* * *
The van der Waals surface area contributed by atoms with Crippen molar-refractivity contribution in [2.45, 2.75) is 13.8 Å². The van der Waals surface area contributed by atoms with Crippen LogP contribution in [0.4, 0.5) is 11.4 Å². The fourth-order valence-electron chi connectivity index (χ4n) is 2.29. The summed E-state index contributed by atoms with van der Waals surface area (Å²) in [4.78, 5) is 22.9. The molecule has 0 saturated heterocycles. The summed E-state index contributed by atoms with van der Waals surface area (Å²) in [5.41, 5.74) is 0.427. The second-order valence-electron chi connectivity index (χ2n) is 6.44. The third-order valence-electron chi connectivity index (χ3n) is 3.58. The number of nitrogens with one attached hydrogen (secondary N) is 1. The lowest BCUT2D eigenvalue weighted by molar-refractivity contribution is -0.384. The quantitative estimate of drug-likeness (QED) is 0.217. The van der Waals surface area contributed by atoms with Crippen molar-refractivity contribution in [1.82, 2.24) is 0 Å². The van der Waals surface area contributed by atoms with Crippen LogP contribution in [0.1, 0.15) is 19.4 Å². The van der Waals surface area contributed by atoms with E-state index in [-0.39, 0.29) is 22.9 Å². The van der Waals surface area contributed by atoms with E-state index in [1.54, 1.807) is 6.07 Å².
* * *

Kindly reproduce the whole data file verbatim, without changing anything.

The van der Waals surface area contributed by atoms with Crippen molar-refractivity contribution in [2.45, 2.75) is 13.8 Å². The van der Waals surface area contributed by atoms with Crippen LogP contribution in [0.4, 0.5) is 11.4 Å². The fourth-order valence-electron chi connectivity index (χ4n) is 2.29. The summed E-state index contributed by atoms with van der Waals surface area (Å²) in [4.78, 5) is 22.9. The molecule has 0 saturated heterocycles. The summed E-state index contributed by atoms with van der Waals surface area (Å²) in [5.41, 5.74) is 0.427. The second-order valence-electron chi connectivity index (χ2n) is 6.44. The third-order valence-electron chi connectivity index (χ3n) is 3.58. The number of nitrogens with one attached hydrogen (secondary N) is 1. The lowest BCUT2D eigenvalue weighted by molar-refractivity contribution is -0.384. The quantitative estimate of drug-likeness (QED) is 0.217. The van der Waals surface area contributed by atoms with Crippen molar-refractivity contribution in [1.82, 2.24) is 0 Å². The van der Waals surface area contributed by atoms with Crippen LogP contribution in [0.1, 0.15) is 19.4 Å². The van der Waals surface area contributed by atoms with E-state index in [-0.39, 0.29) is 22.9 Å². The van der Waals surface area contributed by atoms with E-state index in [1.54, 1.807) is 6.07 Å².